William Faulkner
"[E]verybody, children on up through all adults present, had to have a verse from the Bible ready and glib at tongue-tip when we gathered at the table for breakfast each morning; if you didn't have your scripture verse ready, you didn't have any breakfast."
"[I]f we Americans are to survive it will have to be because we choose and elect and defend to be first of all Americans; to present to the world one homogeneous and unbroken front whether of white Americans or black ones or purple or blue or green."
"I don't think that I would make any generalization about an opinion of women—and I'm inclined to think that every young man should know one old women, that they can talk more sense—they'd be good for any young man—well, an old aunt, or and old school teacher, just to listen to."
"Let the writer take up surgery or bricklaying if he is interested in technique. There is no mechanical way to get the writing done, no short cut. The young writer would be a fool to follow a theory. Teach yourself by your own mistakes; people learn only by error."
"One of the saddest things is that the only thing a man can do for eight hours a day, day after day, is work. You can't eat eight hours a day nor drink for eight hours a day nor make love for eight hours—all you can do for eight hours is work. Which is the reason why man makes himself and everybody else so miserable and unhappy."
"Remember, all Tolstoy said about Anna Karenina was that she was beautiful and could see in the dark like a cat. That's all he ever said to describe her. And every man has a different idea of what's beautiful. And it's best to take the gesture, the shadow of the branch, and let the mind create the tree."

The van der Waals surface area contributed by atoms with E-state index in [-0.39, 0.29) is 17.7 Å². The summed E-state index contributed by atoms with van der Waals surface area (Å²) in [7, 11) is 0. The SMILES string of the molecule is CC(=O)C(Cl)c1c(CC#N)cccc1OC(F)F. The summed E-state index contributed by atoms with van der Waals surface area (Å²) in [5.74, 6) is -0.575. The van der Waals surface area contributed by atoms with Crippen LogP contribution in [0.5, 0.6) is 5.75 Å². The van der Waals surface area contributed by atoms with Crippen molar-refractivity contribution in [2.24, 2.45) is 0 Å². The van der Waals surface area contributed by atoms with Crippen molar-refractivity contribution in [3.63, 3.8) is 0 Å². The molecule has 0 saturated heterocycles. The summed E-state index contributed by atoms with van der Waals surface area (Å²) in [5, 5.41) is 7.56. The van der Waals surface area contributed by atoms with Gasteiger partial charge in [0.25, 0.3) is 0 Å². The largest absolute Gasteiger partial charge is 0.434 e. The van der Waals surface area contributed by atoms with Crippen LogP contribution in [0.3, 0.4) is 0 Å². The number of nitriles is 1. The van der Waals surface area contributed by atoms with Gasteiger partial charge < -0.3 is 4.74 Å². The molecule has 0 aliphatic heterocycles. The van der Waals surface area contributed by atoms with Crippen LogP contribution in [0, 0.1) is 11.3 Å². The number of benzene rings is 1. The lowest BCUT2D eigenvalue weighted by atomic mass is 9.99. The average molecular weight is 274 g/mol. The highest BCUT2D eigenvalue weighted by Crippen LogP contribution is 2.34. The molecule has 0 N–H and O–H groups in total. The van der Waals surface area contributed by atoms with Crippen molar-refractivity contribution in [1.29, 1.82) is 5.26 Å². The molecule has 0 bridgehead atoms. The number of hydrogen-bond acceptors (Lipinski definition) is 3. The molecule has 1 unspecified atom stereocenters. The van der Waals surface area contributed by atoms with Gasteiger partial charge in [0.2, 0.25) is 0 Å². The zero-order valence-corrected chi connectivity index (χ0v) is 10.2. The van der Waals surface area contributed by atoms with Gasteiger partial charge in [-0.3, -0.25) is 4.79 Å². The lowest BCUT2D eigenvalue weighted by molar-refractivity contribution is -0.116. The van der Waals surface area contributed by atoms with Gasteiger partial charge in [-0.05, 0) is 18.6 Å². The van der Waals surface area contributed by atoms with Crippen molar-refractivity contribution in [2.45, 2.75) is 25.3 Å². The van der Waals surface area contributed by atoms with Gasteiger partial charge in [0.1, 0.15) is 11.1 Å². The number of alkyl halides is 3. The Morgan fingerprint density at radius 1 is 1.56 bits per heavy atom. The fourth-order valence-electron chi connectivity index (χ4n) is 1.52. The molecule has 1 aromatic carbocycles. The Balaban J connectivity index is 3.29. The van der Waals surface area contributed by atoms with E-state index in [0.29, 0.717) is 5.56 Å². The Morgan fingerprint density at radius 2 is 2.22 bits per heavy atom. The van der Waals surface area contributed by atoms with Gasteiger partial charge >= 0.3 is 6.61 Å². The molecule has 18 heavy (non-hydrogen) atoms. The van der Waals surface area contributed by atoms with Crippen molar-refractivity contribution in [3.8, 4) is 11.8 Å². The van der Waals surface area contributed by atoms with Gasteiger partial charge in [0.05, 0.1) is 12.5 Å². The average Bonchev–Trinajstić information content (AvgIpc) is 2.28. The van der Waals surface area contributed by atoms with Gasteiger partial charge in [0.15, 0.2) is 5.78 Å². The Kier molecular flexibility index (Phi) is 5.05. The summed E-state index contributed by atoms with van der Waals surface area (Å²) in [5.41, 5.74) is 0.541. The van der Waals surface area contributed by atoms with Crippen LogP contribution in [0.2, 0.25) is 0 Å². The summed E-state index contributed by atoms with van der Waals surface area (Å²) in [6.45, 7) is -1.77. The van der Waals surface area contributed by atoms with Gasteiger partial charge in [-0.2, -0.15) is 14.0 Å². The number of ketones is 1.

"My general impression of Hollywood is that of a vary wealthy, over-grown country town. In fact, it reminds me very much of a town that has sprung up as the result of an oil boom.I know very few actors, but the ones with whom I did come in contact were normal, hard-working people, leading much saner lives then we are led to believe."
"I imagine as long as people will continue to read novels, people will continue to write them, or vice versa; unless of course the pictorial magazines and comic strips finally atrophy man's capacity to read, and literature really is on its way back to the picture writing in the Neanderthal cave."
"Beginning with Sartoris I discovered that my own little postage stamp of native soil was worth writing about and that I would never live long enough to exhaust it, and by sublimating the actual into apocryphal I would have complete liberty to use whatever talent I might have to its absolute top."
"Personally I find it impossible to communicate with the outside world. Maybe I will end up in some kind of self-communion—a silence—faced with the certainty that I can no longer be understood. The artist must create his own language. This is not only his right but his duty."
Excerpted from Lion in the Garden: Interviews with William Faulkner, 1926–1962, Edited by James B. Meriwether and Michael Millgate.

Permissions granted by Jill Faulkner Summers and Lee Caplin/Picture Entertainment Corp., www.pictureentertainment.com. © Copyright 2005, Jill Faulkner Summers. All rights reserved.


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